“This is so inspiring, especially after yesterday” – Trump’s inaugural — Shuler told Press Associates Union News Service before addressing the labor marchers in their own pre-march rally in a D.C. park.
“We’re here not only to march, but we’re here to build a movement,” Shuler told the crowd, via bullhorn. “It’s a movement for paid family leave. It’s a movement for equal rights. It’s a movement for workers’ rights. It’s a movement for immigrants’ rights.
“We’re going to march together and stand together in solidarity to make sure our voices are heard,” she declared.
The D.C. march drew members of the Coalition of Labor Union Women, the Teachers, the Steelworkers, the Office and Professional Employees, AFSCME District Council 24, the Mine Workers, the Food and Commercial Workers, IATSE, the Electrical Workers, the Professional and Technical Employees, Pride at Work and the Auto Workers, among others.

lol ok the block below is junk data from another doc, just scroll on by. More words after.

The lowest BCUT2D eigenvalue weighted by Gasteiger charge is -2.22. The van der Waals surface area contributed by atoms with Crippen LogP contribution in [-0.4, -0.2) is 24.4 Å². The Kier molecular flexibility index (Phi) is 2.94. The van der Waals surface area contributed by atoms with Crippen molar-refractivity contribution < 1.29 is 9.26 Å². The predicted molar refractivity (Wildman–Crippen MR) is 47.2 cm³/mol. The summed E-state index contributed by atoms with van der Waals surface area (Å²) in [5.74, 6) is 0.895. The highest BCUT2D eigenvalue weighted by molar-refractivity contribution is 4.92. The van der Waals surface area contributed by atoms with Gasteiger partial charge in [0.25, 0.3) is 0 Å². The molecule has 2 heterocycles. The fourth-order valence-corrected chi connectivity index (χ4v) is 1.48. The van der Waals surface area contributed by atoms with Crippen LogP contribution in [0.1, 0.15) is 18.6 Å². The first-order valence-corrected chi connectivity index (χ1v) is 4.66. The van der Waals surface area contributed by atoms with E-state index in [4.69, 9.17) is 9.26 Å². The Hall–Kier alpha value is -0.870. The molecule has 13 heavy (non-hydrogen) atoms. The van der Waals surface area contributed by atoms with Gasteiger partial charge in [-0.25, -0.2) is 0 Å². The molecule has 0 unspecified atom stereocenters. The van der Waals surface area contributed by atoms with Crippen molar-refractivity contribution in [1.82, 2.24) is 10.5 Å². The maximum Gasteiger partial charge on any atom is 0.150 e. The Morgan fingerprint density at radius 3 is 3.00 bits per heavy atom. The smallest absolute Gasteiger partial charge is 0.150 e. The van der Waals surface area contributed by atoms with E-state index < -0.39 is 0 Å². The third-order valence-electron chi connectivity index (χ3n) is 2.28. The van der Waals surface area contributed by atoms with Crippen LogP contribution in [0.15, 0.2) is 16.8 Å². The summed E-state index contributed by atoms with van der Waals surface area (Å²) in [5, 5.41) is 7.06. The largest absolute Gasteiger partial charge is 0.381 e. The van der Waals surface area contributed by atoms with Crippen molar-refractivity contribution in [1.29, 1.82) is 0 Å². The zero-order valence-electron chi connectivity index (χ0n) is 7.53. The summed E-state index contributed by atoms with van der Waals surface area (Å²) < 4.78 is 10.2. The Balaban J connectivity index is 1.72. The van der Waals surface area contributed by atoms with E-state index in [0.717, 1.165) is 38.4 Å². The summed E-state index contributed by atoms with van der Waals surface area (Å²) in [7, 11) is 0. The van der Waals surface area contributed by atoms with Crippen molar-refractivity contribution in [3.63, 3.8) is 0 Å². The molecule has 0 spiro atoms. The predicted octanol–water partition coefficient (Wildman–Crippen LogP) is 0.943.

The marches in other cities, including New York, London and Berlin, drew hundreds of thousands of people more. Some highlights included:
• Some 100,000 people showed up in Los Angeles at 9 am Pacific Time – coincident with the height of the D.C. march, but two hours before L.A. labor’s protest was scheduled to kick off. “We will not stand for hate and division,” the L.A. County Federation of Labor said.
• The San Francisco protest for women’s rights and workers’ rights targeted Trump’s nominee for Labor Secretary, fast-food kingpin Andrew Puzder and his policies and actions. His Hardee’s and Carl’s Jr. chains are known for their low wages, job safety violations and sexual harassment. The San Francisco protest started at a Carl’s Jr., then headed downtown.